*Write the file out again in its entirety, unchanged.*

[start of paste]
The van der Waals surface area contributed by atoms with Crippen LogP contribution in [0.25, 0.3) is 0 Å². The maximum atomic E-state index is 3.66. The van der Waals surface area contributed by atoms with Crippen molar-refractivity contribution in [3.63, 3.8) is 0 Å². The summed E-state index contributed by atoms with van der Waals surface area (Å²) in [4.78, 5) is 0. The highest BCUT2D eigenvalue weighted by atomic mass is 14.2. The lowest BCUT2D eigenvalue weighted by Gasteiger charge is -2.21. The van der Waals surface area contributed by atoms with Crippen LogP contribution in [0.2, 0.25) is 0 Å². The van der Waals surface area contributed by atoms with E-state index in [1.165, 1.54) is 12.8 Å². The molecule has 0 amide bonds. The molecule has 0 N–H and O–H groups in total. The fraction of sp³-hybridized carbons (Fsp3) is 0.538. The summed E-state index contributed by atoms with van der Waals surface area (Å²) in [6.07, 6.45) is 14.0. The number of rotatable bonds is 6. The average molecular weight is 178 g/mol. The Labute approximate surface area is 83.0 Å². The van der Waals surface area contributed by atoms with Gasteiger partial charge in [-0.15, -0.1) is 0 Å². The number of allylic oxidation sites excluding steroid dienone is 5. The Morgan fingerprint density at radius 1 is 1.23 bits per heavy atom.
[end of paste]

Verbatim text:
The van der Waals surface area contributed by atoms with Crippen LogP contribution in [0.25, 0.3) is 0 Å². The maximum atomic E-state index is 3.66. The van der Waals surface area contributed by atoms with Crippen molar-refractivity contribution in [3.63, 3.8) is 0 Å². The summed E-state index contributed by atoms with van der Waals surface area (Å²) in [4.78, 5) is 0. The highest BCUT2D eigenvalue weighted by atomic mass is 14.2. The lowest BCUT2D eigenvalue weighted by Gasteiger charge is -2.21. The van der Waals surface area contributed by atoms with Crippen LogP contribution in [0.2, 0.25) is 0 Å². The van der Waals surface area contributed by atoms with E-state index in [1.165, 1.54) is 12.8 Å². The molecule has 0 amide bonds. The molecule has 0 N–H and O–H groups in total. The fraction of sp³-hybridized carbons (Fsp3) is 0.538. The summed E-state index contributed by atoms with van der Waals surface area (Å²) in [6.07, 6.45) is 14.0. The number of rotatable bonds is 6. The average molecular weight is 178 g/mol. The Labute approximate surface area is 83.0 Å². The van der Waals surface area contributed by atoms with Gasteiger partial charge in [-0.15, -0.1) is 0 Å². The number of allylic oxidation sites excluding steroid dienone is 5. The Morgan fingerprint density at radius 1 is 1.23 bits per heavy atom.